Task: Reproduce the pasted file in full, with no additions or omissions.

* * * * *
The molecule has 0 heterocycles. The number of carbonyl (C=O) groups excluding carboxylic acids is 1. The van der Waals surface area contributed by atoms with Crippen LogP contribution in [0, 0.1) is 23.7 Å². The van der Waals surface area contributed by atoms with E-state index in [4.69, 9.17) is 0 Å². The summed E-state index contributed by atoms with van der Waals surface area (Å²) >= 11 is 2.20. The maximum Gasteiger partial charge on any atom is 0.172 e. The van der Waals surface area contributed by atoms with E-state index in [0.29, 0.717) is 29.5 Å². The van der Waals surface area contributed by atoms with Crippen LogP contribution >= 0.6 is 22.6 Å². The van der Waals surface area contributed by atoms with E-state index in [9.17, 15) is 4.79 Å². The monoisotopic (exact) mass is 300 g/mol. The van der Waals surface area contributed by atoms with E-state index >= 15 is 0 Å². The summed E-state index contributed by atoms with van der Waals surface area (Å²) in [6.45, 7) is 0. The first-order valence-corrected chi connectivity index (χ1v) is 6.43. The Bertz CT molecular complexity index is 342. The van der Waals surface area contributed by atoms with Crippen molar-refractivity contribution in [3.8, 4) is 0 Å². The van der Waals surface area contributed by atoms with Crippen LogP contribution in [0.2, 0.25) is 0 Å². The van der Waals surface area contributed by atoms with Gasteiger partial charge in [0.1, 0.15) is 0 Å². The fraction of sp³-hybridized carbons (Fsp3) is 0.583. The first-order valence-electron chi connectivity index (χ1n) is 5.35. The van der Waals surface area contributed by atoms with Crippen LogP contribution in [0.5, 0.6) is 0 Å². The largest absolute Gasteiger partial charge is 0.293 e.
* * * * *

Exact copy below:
The molecule has 0 heterocycles. The number of carbonyl (C=O) groups excluding carboxylic acids is 1. The van der Waals surface area contributed by atoms with Crippen LogP contribution in [0, 0.1) is 23.7 Å². The van der Waals surface area contributed by atoms with E-state index in [4.69, 9.17) is 0 Å². The summed E-state index contributed by atoms with van der Waals surface area (Å²) >= 11 is 2.20. The maximum Gasteiger partial charge on any atom is 0.172 e. The van der Waals surface area contributed by atoms with E-state index in [0.29, 0.717) is 29.5 Å². The van der Waals surface area contributed by atoms with Crippen LogP contribution >= 0.6 is 22.6 Å². The van der Waals surface area contributed by atoms with E-state index in [9.17, 15) is 4.79 Å². The monoisotopic (exact) mass is 300 g/mol. The van der Waals surface area contributed by atoms with E-state index >= 15 is 0 Å². The summed E-state index contributed by atoms with van der Waals surface area (Å²) in [6.45, 7) is 0. The first-order valence-corrected chi connectivity index (χ1v) is 6.43. The Bertz CT molecular complexity index is 342. The van der Waals surface area contributed by atoms with Crippen molar-refractivity contribution in [3.8, 4) is 0 Å². The van der Waals surface area contributed by atoms with Crippen LogP contribution in [0.2, 0.25) is 0 Å². The van der Waals surface area contributed by atoms with Gasteiger partial charge in [0.1, 0.15) is 0 Å². The fraction of sp³-hybridized carbons (Fsp3) is 0.583. The first-order valence-electron chi connectivity index (χ1n) is 5.35. The van der Waals surface area contributed by atoms with Crippen LogP contribution in [0.5, 0.6) is 0 Å². The largest absolute Gasteiger partial charge is 0.293 e.